Figure 3

Figure 3 RFPro in the PathWave Advanced Design System.

The 3D EM results automatically combine with circuit simulation to analyze the EM effects on circuit performance from packaging, interconnect and coupling. This automation frees the RF circuit designer to do 3D EM analysis and EM circuit co-simulation spontaneously, without manual setup errors. The result is significantly faster EM circuit co-simulation setupfrom weeks and months to just seconds and minutes.

A system-level path in the EDA workflow enables advanced virtual prototyping and design for RF system architects, array antenna designers, RF module designers, DSP engineers and system test engineers. The PathWave System Design tool enables RF designers to bring full EM simulated layout effects from their designs or prototypes into the EDA workflow to analyze leakage effects at the system level and pinpoint how to reduce layout risks before committing to hardware.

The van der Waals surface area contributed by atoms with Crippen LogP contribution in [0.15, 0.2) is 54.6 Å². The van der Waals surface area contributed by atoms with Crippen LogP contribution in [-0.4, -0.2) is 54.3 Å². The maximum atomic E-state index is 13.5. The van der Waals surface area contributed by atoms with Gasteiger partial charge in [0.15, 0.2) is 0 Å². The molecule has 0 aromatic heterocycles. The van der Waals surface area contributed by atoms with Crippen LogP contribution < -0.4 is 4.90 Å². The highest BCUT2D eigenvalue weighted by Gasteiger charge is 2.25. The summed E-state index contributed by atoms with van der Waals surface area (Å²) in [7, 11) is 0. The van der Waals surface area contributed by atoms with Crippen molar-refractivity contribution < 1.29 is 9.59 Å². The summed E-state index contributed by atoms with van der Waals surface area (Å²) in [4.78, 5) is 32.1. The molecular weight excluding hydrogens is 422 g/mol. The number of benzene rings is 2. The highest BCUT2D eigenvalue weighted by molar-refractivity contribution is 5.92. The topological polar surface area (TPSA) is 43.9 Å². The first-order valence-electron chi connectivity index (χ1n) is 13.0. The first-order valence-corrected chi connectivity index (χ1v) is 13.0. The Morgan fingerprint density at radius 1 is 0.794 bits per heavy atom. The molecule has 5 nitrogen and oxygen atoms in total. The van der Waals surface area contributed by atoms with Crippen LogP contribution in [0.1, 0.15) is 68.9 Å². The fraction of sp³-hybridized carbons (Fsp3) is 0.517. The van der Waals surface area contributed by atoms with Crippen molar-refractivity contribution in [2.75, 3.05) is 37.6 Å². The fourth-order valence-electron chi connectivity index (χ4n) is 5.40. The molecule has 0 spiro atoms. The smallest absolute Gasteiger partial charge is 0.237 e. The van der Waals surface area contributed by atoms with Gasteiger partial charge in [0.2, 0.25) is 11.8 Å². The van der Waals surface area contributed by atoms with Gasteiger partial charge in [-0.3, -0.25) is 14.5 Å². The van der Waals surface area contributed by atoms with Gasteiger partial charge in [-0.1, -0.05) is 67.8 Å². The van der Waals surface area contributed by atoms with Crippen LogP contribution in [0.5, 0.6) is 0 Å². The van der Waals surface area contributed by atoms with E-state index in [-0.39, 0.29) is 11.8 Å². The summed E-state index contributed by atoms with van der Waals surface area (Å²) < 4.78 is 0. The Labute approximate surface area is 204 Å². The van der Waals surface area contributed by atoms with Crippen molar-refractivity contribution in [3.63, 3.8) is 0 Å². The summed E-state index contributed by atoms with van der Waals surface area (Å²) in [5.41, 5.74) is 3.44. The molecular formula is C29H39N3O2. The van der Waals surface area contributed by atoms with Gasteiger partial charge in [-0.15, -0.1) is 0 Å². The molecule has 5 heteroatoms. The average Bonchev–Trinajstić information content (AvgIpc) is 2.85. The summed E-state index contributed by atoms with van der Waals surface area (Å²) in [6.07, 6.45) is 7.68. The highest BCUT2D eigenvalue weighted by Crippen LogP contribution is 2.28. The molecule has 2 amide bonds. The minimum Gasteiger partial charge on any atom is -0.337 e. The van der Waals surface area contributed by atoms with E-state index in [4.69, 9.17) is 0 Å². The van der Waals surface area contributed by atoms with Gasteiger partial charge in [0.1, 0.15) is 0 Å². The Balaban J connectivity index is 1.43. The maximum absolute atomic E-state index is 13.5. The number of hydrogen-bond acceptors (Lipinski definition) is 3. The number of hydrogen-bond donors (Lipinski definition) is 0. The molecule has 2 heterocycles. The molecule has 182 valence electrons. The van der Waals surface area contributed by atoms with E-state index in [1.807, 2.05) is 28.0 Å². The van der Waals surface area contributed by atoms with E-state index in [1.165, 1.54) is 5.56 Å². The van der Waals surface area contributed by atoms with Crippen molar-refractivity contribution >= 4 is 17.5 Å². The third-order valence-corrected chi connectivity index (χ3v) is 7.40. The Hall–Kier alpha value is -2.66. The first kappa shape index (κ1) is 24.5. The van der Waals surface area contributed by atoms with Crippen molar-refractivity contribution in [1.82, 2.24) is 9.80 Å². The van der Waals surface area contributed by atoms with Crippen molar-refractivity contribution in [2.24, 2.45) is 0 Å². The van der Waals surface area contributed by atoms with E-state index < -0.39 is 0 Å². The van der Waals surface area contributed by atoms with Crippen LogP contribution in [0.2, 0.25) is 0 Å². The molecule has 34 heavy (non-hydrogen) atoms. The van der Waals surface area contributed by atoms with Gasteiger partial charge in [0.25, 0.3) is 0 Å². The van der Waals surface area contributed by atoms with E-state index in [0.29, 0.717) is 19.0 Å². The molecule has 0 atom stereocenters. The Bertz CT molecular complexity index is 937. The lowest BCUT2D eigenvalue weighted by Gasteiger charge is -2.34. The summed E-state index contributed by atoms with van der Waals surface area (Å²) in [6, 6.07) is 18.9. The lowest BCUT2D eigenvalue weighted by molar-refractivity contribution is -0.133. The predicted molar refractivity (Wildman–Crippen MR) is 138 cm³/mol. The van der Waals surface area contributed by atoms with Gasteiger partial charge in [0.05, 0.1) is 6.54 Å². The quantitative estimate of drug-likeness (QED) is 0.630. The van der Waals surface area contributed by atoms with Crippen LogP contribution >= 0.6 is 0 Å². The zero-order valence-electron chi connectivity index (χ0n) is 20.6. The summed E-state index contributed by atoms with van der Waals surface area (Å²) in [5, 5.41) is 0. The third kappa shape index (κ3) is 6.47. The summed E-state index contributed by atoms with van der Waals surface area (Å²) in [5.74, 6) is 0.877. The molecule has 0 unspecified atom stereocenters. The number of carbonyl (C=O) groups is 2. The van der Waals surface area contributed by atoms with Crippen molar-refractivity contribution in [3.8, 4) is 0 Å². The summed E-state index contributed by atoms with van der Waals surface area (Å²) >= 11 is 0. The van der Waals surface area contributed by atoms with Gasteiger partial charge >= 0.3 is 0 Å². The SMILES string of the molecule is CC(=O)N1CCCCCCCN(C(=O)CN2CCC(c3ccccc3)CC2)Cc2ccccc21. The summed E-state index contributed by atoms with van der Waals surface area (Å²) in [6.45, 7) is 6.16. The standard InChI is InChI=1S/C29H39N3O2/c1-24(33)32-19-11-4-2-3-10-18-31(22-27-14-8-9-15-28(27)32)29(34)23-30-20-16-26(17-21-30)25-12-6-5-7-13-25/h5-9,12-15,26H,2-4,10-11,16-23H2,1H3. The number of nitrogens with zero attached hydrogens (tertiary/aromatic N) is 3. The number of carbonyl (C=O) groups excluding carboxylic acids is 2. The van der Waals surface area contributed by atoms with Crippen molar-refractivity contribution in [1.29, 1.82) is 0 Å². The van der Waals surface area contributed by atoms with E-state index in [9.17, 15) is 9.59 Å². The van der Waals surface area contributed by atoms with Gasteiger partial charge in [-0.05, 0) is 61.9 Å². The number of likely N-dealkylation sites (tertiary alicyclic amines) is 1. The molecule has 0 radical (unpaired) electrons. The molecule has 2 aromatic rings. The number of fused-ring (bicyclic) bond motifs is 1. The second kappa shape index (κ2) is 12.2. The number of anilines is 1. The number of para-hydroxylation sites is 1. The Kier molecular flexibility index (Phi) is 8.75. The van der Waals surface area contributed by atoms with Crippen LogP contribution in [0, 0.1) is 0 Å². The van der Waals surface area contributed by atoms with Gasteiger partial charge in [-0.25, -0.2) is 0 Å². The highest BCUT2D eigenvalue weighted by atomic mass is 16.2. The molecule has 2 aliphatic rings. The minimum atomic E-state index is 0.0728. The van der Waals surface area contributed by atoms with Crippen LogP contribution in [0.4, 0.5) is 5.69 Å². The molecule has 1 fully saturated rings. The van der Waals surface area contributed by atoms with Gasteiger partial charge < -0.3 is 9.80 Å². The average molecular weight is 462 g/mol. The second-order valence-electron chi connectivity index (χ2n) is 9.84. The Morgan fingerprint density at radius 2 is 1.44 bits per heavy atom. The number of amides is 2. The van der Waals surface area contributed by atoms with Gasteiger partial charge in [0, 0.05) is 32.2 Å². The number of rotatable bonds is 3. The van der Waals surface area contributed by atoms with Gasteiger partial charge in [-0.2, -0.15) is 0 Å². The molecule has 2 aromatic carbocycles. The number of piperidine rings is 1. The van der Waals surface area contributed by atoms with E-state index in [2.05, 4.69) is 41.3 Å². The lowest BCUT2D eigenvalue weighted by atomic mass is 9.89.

PathWave RFPro and System Design work collaboratively to perform an EM extraction and map values to the S-parameter file. Once mapped, all nodes versus all nodes can be accurately simulated, including cavity resonance effects caused by the enclosure. With this approach, designers can make precise fixes by visualizing the leakage effects in table form, with node versus node leakage ordered by severity.


5G and next-generation radar systems use mmWave frequencies with complex modulation and have higher board layer density that push the limits of EM and circuit simulation, system simulation and packaging assemblies. RF system design challenges include multiple antennas, complex modulation, beam steering and sophisticated algorithms.

Keysight's PathWave Design software suite features 3D layout and assembly of multi-technology RF modules, including RFIC, MMIC and PCB. The 3D layout and assembly, together with interactive EM circuit and system analysis, accurately account for EM packaging effects during design. This workflow is an example of how EDA technology is evolving to improve the predictability of the RF design process and reduce design cycles.